Theodore N. Stapleton, PC | Theodore N. Stapleton
Student loans are generally not dischargeable but you could file a chapter 13 and argue hardship.
Answer Applies to: Georgia
Replied: 7/25/2011
Breckenridge and Walton
Breckenridge and Walton | Alan D. Walton
As a general rule, student loans are NOT dischargeable in bankruptcy. You are stuck with them for life.
Answer Applies to: Michigan
Replied: 7/25/2011
    Janet A. Lawson Bankruptcy Attorney
    Janet A. Lawson Bankruptcy Attorney | Janet Lawson
    Those are not dischargeable absent exceptional circumstances. Even getting part of them discharged is very difficult.
    Answer Applies to: California
    Replied: 7/24/2011
    Everett Walton, Attorney at Law
    Everett Walton, Attorney at Law | Everett Walton
    Bankruptcy will not get rid of your student loans.
    Answer Applies to: Hawaii
    Replied: 7/24/2011
    The Law Office of Mark J. Markus
    The Law Office of Mark J. Markus | Mark Markus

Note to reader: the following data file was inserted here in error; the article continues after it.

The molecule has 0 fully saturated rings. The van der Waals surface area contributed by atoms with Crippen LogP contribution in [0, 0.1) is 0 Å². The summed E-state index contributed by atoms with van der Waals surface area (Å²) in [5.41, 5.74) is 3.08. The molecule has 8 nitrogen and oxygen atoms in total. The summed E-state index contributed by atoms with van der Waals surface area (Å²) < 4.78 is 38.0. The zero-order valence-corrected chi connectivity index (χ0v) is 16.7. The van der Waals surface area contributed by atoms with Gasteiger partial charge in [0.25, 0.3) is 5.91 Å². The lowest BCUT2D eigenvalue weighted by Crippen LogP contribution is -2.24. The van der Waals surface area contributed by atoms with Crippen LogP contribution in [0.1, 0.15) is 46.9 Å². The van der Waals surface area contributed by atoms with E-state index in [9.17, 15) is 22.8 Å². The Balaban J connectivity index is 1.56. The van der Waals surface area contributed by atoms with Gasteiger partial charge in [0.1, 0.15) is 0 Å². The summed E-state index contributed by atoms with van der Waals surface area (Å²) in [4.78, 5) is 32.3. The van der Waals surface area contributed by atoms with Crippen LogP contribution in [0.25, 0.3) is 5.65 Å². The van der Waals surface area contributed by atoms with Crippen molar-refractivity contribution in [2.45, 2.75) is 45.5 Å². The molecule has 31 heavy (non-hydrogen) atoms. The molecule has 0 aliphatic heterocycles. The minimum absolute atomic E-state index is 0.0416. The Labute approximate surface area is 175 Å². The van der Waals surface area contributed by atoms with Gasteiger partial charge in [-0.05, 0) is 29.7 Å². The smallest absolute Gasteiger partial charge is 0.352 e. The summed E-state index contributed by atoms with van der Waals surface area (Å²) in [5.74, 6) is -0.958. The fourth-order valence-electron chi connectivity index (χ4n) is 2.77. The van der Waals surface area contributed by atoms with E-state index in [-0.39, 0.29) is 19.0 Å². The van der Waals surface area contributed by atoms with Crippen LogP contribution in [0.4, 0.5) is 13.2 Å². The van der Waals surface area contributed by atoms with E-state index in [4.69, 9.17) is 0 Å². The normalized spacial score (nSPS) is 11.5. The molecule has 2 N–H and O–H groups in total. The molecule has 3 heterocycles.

Student loans are only dischargeable if you can prove, after trial, "undue hardship" as that term is defined by the courts in your jurisdiction. To obtain a discharge based on undue hardship in the Ninth Circuit (which includes California) you must prove all of the following: 1. **that you cannot maintain, based on current income and expenses, a 'minimal' standard of living for yourself and your dependents if forced to repay the loans; 2. that additional circumstances exist indicating that this state of financial affairs is likely to persist for a significant portion of the repayment period of the student loans; and, 3. that you made good faith effort to repay the loans. The above is known as the "Brunner Test" named after an appeals court decision by that name. Courts do have the authority to issue partial discharges of student loans, in cases where the debtor shows the ability to repay some, but not all, of the loans. This is a huge improvement in the ability to possibly discharge some of these debts, but all three of the above factors must be still be met. It is very difficult to prove all the necessary elements.